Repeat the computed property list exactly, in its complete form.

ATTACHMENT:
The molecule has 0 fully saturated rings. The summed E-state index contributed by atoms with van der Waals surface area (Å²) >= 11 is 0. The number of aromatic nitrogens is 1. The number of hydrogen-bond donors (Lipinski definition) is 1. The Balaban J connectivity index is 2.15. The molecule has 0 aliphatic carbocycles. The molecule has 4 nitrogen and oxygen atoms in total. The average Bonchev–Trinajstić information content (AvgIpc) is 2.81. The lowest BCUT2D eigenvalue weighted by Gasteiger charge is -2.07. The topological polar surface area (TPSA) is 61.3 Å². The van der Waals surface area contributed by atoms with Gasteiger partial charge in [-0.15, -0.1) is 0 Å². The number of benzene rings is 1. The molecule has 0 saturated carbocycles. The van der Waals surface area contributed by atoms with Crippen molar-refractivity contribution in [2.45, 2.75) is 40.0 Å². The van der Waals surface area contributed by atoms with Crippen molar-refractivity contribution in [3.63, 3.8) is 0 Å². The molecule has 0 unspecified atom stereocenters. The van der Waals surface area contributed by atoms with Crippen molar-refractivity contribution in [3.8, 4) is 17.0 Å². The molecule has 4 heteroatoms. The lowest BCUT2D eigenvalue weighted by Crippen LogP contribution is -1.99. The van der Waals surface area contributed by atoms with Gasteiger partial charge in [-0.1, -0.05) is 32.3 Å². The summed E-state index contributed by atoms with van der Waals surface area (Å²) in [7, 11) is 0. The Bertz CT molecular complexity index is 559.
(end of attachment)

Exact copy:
The molecule has 0 fully saturated rings. The summed E-state index contributed by atoms with van der Waals surface area (Å²) >= 11 is 0. The number of aromatic nitrogens is 1. The number of hydrogen-bond donors (Lipinski definition) is 1. The Balaban J connectivity index is 2.15. The molecule has 0 aliphatic carbocycles. The molecule has 4 nitrogen and oxygen atoms in total. The average Bonchev–Trinajstić information content (AvgIpc) is 2.81. The lowest BCUT2D eigenvalue weighted by Gasteiger charge is -2.07. The topological polar surface area (TPSA) is 61.3 Å². The van der Waals surface area contributed by atoms with Gasteiger partial charge in [-0.15, -0.1) is 0 Å². The number of benzene rings is 1. The molecule has 0 saturated carbocycles. The van der Waals surface area contributed by atoms with Crippen molar-refractivity contribution in [2.45, 2.75) is 40.0 Å². The van der Waals surface area contributed by atoms with Crippen molar-refractivity contribution in [3.63, 3.8) is 0 Å². The molecule has 0 unspecified atom stereocenters. The van der Waals surface area contributed by atoms with Crippen molar-refractivity contribution in [3.8, 4) is 17.0 Å². The molecule has 4 heteroatoms. The lowest BCUT2D eigenvalue weighted by Crippen LogP contribution is -1.99. The van der Waals surface area contributed by atoms with Gasteiger partial charge in [-0.1, -0.05) is 32.3 Å². The summed E-state index contributed by atoms with van der Waals surface area (Å²) in [7, 11) is 0. The Bertz CT molecular complexity index is 559.